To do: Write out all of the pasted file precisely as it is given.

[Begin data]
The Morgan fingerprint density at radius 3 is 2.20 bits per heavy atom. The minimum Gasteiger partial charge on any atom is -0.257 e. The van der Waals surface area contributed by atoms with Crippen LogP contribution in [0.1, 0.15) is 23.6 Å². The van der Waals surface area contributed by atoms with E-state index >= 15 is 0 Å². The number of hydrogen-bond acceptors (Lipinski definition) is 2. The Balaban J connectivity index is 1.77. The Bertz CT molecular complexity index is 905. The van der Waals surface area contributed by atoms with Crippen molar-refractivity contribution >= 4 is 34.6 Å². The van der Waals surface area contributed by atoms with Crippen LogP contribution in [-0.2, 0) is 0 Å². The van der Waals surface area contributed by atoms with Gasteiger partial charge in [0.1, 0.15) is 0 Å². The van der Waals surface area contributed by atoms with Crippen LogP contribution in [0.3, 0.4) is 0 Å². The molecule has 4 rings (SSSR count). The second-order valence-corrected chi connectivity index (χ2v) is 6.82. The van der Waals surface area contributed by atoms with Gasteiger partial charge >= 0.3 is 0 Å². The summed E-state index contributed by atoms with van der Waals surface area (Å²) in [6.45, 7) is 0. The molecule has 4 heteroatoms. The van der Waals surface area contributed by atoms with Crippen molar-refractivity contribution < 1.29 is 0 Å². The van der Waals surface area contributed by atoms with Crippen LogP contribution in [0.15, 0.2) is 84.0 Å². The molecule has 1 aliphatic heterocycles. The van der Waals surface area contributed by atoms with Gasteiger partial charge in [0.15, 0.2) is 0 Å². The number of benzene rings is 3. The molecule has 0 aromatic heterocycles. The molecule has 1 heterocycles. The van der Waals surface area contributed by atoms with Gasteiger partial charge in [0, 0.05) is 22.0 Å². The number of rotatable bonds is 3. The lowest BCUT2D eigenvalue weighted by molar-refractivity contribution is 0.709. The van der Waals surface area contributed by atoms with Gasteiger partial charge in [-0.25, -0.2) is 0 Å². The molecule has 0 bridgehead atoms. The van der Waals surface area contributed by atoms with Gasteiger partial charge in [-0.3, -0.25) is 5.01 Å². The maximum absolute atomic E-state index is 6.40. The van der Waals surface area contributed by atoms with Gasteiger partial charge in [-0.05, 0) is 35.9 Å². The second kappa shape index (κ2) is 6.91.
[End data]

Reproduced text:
The Morgan fingerprint density at radius 3 is 2.20 bits per heavy atom. The minimum Gasteiger partial charge on any atom is -0.257 e. The van der Waals surface area contributed by atoms with Crippen LogP contribution in [0.1, 0.15) is 23.6 Å². The van der Waals surface area contributed by atoms with E-state index >= 15 is 0 Å². The number of hydrogen-bond acceptors (Lipinski definition) is 2. The Balaban J connectivity index is 1.77. The Bertz CT molecular complexity index is 905. The van der Waals surface area contributed by atoms with Crippen molar-refractivity contribution >= 4 is 34.6 Å². The van der Waals surface area contributed by atoms with Crippen LogP contribution in [-0.2, 0) is 0 Å². The van der Waals surface area contributed by atoms with Gasteiger partial charge in [0.1, 0.15) is 0 Å². The van der Waals surface area contributed by atoms with Crippen LogP contribution in [0.3, 0.4) is 0 Å². The molecule has 4 rings (SSSR count). The second-order valence-corrected chi connectivity index (χ2v) is 6.82. The van der Waals surface area contributed by atoms with Gasteiger partial charge >= 0.3 is 0 Å². The summed E-state index contributed by atoms with van der Waals surface area (Å²) in [6.45, 7) is 0. The molecule has 4 heteroatoms. The van der Waals surface area contributed by atoms with Crippen molar-refractivity contribution < 1.29 is 0 Å². The van der Waals surface area contributed by atoms with Crippen LogP contribution in [0.15, 0.2) is 84.0 Å². The molecule has 1 aliphatic heterocycles. The van der Waals surface area contributed by atoms with Gasteiger partial charge in [0.15, 0.2) is 0 Å². The number of benzene rings is 3. The molecule has 0 aromatic heterocycles. The molecule has 1 heterocycles. The van der Waals surface area contributed by atoms with Gasteiger partial charge in [0, 0.05) is 22.0 Å². The number of rotatable bonds is 3. The lowest BCUT2D eigenvalue weighted by molar-refractivity contribution is 0.709. The van der Waals surface area contributed by atoms with Gasteiger partial charge in [-0.25, -0.2) is 0 Å². The molecule has 0 bridgehead atoms. The van der Waals surface area contributed by atoms with Gasteiger partial charge in [-0.3, -0.25) is 5.01 Å². The maximum absolute atomic E-state index is 6.40. The van der Waals surface area contributed by atoms with Gasteiger partial charge in [-0.05, 0) is 35.9 Å². The second kappa shape index (κ2) is 6.91.